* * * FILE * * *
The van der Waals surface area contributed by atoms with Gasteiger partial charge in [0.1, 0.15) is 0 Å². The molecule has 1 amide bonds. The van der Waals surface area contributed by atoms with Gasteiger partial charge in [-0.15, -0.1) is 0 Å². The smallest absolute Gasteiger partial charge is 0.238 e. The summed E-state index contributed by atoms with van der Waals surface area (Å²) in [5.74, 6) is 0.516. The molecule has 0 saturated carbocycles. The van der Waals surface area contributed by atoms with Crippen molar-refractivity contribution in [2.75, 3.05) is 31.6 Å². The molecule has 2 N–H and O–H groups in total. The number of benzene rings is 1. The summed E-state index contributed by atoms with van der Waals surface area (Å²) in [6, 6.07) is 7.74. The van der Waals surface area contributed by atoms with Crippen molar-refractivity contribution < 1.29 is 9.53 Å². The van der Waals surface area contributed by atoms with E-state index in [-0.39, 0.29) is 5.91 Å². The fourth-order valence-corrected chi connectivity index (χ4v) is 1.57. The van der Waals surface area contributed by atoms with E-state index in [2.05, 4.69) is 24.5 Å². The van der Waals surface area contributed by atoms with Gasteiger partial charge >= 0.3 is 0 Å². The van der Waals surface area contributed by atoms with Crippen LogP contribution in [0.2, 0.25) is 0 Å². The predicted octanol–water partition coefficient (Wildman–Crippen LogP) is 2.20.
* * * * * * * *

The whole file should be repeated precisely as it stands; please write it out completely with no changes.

The van der Waals surface area contributed by atoms with Gasteiger partial charge in [0.1, 0.15) is 0 Å². The molecule has 1 amide bonds. The van der Waals surface area contributed by atoms with Gasteiger partial charge in [-0.15, -0.1) is 0 Å². The smallest absolute Gasteiger partial charge is 0.238 e. The summed E-state index contributed by atoms with van der Waals surface area (Å²) in [5.74, 6) is 0.516. The molecule has 0 saturated carbocycles. The van der Waals surface area contributed by atoms with Crippen molar-refractivity contribution in [2.75, 3.05) is 31.6 Å². The molecule has 2 N–H and O–H groups in total. The number of benzene rings is 1. The summed E-state index contributed by atoms with van der Waals surface area (Å²) in [6, 6.07) is 7.74. The van der Waals surface area contributed by atoms with Crippen molar-refractivity contribution < 1.29 is 9.53 Å². The van der Waals surface area contributed by atoms with E-state index in [-0.39, 0.29) is 5.91 Å². The fourth-order valence-corrected chi connectivity index (χ4v) is 1.57. The van der Waals surface area contributed by atoms with E-state index in [2.05, 4.69) is 24.5 Å². The van der Waals surface area contributed by atoms with Gasteiger partial charge >= 0.3 is 0 Å². The van der Waals surface area contributed by atoms with Crippen LogP contribution in [0.2, 0.25) is 0 Å². The predicted octanol–water partition coefficient (Wildman–Crippen LogP) is 2.20.